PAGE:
Our team in Jakarta, Indonesia, is on a mission to protect urban refugees through empowerment (which is why our program is named PURE). Protection often starts with making sure that refugees and asylum seekers have the information and skills they need to navigate life in an urban center thousands of miles from home, in a different culture. CWS hosts several group homes for young refugees and asylum seekers, but once they turn 18 they are no longer eligible to live in the homes.
That’s why we focus on making sure that refugees are equipped to live on their own once they leave the group homes.
We provide a range of information sessions on topics ranging from healthy living (nutritious foods, exercise, avoiding drug abuse, basic sexual and reproductive health) to personal budgeting, cultural sensitivity, knowing their rights as refugees, Indonesian law, and understanding their neighbors’ culture and expectations.
We also offer a range of vocational and skill building classes. A few of our most popular classes focus on the Indonesian language, sewing and tailoring, and professional interpreting. Indonesian language classes help everyone gain and essential skill for daily living in Indonesia, which most refugees will do for a long time. The sewing and tailoring classes are hands-on and experiential and can help develop an income-generating skill for a young adult.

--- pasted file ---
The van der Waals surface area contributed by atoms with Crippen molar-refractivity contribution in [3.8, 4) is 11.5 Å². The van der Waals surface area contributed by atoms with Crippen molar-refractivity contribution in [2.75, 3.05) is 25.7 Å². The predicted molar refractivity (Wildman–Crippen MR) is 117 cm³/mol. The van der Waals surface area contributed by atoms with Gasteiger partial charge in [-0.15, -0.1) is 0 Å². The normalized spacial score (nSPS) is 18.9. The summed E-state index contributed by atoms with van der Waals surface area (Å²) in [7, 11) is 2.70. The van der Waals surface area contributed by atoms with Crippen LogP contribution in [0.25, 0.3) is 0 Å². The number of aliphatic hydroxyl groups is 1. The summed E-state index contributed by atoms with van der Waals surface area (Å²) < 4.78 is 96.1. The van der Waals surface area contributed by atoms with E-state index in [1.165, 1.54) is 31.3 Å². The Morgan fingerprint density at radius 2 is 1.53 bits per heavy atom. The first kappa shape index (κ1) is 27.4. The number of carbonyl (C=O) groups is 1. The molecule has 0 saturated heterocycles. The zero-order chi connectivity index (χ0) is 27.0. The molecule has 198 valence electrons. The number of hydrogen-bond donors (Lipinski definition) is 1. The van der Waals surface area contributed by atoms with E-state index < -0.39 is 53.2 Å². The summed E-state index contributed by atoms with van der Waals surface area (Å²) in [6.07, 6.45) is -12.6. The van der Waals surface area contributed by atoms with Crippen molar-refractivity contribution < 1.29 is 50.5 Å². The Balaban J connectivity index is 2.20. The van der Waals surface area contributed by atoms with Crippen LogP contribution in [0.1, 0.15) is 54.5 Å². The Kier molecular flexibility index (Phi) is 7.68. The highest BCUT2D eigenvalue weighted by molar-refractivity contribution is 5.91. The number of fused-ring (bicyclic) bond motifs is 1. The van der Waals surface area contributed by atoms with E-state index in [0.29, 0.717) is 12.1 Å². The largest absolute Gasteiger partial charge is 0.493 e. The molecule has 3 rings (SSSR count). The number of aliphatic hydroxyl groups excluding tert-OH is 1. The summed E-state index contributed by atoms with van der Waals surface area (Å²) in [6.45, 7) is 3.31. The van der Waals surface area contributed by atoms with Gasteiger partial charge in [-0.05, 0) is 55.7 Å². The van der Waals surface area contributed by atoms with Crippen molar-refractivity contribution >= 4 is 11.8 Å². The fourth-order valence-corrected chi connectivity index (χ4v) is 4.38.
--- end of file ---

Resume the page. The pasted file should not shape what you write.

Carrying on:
The interpreting classes provide an opportunity for young refugees to serve as skilled interpreters for other refugees. Most refugees who arrive in Indonesia do not speak English or Indonesian, so they need help navigating many parts of daily life. In particular, interpreters are often called in to help newly-arrived refugees during hospital and health clinic visits.
Afshin, who is from Afghanistan, is a great example of a young man using the interpreting course as the first step towards a hopeful future. “My English is good, and I can understand some Indonesian as well,” he says. “Since I will most likely stay in Indonesia for some time to come, I want to become an interpreter so I can help my community, especially when people need health care in clinics.” Often, clinic staff speak English like Afshin does.
The “How to Become an Interpreter” class that Afshin took at the group home was facilitated by our colleagues from UNHCR, the UN Refugee Agency. It covered the role of an interpreter, the different types of interpreting, interpreting demeanor and protocols. This information will help students behave professionally and respectfully, ensuring positive interactions and clear understanding. The final exam entailed each student playing the role of an interpreter for one of their role-playing peers. All 10 students passed and earned a Certificate of Completion. Although it doesn’t guarantee a job, it is a good first start for those who decide to apply for the official UNHCR interpreter training course.